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Lord Huron resembled many an indie folk band as they mounted the stage at Boston Calling Friday evening. The band members sported styalized acoustic guitars, and lead singer Ben Schneider wore a suit with a blazer and a long bolo tie fastened under his collar. They never transcended that initial impression. A long soft guitar and vocal opening followed by a crescendo, added instrumentals, and sometimes a quickened tempo comprise the staple structure of Lord Huron’s music. While heartfelt and relaxing, their music is relatively homogeneous. They are an archetypal band of indie folk with few elements that distinguish them from big-name, stylistically original precedents like Mumford & Sons or The Lumineers, and the same went for their performance.
For noncommittal but appreciative fans of Lord Huron’s style of country-tinged indie-folk music, the concert was unenthralling after the first song. It also meant that everything besides the music was fair game for scrutiny, from their outfits to hair to the awkward lower-right-hand angles of Schneider on the large displays on either side of the stage. He donned a distracting hat that repeatedly fell off, when not intentionally thrown down while headbanging. His scrunched face as he got into the music contrasted with the drummer’s smile as he nodded to the beat. His entire persona seemed contrived, from his smooth “Thank you thank you thank you” after one song to his “How the hell are you doing out there, Boston?” to a hint of a Southern accent that evidently was not his, a Michigan native. Lord Huron raises the question of what it means to live your art. A successful artist does, while others come across as cheesy to the skeptic viewer. Lord Huron treads on the threshold.
The performance was enjoyable but somewhat chaotic — there were a number of men with guitars on stage, as well as someone who at times simply clapped a tambourine while cameras streamed her on the large screens. Lord Huron’s style aspires to a touching mellow through songs like “Wait By The River,” but they conflate mellowness with blandness. Its lyrics and title include iconography that may invoke nostalgia for some, but that is unexciting for those who cannot relate to waiting by rivers. Mellow music can be great for those in the right mood, but a concert, where the crowd’s attention is upon the artist, demands enhancing elements. Beyond the vocals, percussion, and guitar, there were few other noteworthy elements to the show. There was relatively little done with the lights besides a consistent flashing overhead, and the displays were only lit in vertical grids of dots. Schneider and other guitarists only danced or walked around a little during relatively high-energy moments or songs, like “Fool for Love.” There were a few stand-out, odd moments, in particular the time Schneider said before the band played “The Night We Met,” a track featured on the television show “13 Reasons Why,” that he wasn’t telling the audience how to live their lives, but “This one’s good for making out.” Few people in the audience made out.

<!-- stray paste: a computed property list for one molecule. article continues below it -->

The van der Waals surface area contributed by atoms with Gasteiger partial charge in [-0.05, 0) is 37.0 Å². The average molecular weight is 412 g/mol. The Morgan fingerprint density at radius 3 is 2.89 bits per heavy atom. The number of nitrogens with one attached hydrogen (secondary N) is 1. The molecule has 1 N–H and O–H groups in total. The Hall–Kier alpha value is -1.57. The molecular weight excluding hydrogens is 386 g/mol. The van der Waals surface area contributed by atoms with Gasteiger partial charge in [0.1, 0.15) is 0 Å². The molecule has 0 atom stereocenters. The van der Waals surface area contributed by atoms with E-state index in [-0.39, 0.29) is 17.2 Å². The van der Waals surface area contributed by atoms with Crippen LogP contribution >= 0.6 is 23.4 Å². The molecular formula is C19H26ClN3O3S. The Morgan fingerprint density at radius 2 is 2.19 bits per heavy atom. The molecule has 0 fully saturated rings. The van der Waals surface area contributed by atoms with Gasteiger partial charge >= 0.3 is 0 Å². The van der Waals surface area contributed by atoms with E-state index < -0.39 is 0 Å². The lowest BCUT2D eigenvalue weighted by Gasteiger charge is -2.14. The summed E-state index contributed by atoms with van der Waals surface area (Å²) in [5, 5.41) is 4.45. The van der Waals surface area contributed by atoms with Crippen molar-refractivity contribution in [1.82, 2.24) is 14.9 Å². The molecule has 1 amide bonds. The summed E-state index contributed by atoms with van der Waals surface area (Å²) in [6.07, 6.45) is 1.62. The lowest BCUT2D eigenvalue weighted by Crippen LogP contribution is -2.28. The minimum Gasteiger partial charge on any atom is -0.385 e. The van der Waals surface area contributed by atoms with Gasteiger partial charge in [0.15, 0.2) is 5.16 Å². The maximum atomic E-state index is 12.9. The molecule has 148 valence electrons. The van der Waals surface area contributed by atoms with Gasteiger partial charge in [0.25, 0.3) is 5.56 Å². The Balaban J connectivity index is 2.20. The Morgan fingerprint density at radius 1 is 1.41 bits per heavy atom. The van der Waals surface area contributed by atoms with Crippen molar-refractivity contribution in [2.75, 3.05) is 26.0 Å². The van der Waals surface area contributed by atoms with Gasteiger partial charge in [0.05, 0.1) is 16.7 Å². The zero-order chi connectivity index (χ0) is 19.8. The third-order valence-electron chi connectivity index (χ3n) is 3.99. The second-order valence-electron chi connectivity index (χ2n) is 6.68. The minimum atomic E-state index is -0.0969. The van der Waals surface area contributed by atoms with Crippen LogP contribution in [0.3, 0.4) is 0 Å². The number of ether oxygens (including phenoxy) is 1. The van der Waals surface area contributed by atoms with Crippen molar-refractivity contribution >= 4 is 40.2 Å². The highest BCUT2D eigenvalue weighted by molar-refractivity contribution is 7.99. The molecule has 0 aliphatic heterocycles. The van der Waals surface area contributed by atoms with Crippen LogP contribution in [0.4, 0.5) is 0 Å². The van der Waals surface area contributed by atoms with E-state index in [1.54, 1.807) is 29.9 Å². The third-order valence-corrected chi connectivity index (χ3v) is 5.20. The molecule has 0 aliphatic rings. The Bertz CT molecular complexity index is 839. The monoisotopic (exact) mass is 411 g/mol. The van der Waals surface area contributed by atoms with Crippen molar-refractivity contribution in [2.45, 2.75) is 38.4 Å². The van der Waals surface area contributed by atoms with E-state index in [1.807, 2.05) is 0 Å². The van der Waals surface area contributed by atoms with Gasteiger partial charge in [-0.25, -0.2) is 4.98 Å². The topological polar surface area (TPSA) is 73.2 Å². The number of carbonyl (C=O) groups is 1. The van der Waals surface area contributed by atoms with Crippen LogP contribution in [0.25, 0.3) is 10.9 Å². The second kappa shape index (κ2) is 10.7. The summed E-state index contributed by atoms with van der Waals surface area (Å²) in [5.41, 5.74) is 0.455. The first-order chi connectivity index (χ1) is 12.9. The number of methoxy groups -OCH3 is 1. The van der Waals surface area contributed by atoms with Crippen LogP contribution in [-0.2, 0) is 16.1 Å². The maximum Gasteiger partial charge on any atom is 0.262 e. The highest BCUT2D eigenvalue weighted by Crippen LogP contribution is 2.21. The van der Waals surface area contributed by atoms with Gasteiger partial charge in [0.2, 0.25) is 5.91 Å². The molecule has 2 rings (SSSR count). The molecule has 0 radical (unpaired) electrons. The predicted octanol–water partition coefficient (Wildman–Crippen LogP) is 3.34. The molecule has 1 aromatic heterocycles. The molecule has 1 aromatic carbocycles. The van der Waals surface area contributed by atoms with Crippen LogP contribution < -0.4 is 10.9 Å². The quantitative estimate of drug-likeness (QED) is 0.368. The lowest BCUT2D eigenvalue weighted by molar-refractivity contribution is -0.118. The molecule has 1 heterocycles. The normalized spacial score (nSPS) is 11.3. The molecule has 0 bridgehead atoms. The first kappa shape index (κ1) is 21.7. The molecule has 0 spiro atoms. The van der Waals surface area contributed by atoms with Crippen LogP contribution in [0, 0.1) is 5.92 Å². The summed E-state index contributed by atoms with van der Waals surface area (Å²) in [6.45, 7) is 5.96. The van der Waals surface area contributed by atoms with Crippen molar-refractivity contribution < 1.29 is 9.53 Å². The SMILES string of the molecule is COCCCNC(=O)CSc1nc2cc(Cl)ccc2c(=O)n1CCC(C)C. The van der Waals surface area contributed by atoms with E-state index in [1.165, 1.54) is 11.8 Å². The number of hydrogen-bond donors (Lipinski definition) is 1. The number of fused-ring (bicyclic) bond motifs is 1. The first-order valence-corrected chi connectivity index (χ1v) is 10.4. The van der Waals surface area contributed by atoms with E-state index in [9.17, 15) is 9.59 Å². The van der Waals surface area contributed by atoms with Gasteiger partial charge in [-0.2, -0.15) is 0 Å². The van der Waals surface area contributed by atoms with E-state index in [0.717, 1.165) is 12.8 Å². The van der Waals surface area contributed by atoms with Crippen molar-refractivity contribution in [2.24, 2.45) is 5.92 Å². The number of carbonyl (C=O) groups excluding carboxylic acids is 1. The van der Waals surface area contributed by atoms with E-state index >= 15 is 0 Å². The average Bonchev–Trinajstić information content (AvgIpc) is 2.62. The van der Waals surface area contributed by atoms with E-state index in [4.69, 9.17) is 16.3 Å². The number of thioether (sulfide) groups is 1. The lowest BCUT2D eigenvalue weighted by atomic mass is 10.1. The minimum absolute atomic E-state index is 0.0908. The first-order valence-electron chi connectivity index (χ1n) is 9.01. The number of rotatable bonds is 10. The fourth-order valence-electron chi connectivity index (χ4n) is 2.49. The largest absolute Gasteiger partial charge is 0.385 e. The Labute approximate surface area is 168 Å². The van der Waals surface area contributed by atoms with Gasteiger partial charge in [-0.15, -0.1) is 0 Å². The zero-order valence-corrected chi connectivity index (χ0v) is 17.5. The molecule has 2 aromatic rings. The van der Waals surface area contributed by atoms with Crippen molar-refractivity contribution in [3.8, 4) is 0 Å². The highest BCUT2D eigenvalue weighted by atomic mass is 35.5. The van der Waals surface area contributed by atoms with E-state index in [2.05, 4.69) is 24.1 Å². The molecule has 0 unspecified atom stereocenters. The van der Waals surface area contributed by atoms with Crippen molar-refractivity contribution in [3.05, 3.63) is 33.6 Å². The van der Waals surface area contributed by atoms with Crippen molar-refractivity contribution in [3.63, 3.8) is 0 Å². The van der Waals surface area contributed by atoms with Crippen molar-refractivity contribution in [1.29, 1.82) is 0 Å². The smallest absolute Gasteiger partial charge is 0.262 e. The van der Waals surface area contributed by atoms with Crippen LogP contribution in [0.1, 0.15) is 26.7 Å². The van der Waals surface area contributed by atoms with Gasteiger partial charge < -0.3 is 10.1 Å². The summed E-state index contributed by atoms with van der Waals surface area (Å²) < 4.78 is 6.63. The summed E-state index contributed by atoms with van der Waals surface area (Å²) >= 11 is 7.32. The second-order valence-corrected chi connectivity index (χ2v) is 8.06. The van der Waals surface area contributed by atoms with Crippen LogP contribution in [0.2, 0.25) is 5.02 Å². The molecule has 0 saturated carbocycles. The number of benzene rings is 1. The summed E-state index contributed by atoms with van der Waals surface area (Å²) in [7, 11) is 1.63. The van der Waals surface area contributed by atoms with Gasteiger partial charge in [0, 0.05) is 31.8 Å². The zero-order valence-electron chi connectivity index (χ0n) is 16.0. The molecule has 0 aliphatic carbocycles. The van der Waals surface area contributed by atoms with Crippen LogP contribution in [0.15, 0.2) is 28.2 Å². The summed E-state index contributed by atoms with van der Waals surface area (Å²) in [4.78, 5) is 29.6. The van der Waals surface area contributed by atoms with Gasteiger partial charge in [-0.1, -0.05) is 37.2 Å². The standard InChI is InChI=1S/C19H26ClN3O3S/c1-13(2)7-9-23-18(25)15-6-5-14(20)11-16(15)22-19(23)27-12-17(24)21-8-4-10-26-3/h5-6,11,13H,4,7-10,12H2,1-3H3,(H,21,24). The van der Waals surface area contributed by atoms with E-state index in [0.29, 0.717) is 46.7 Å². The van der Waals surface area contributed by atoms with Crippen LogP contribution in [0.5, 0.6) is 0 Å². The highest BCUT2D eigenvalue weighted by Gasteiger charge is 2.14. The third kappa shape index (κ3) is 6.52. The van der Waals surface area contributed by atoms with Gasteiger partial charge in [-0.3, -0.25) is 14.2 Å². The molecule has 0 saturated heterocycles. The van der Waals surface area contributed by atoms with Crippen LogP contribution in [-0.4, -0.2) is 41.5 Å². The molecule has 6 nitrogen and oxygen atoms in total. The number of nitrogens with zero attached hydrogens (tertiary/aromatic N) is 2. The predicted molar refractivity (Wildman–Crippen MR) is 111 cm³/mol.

Lord Huron’s cut-and-dry performance simply did little live that it could not do via an audio-streaming app. They could do more to uplift and accentuate a mellow, yet pretty set to captivate the fans, existing and potential, that come to their performances.
— Staff Writer Shruthi Venkata can be reached at firstname.lastname@example.org.
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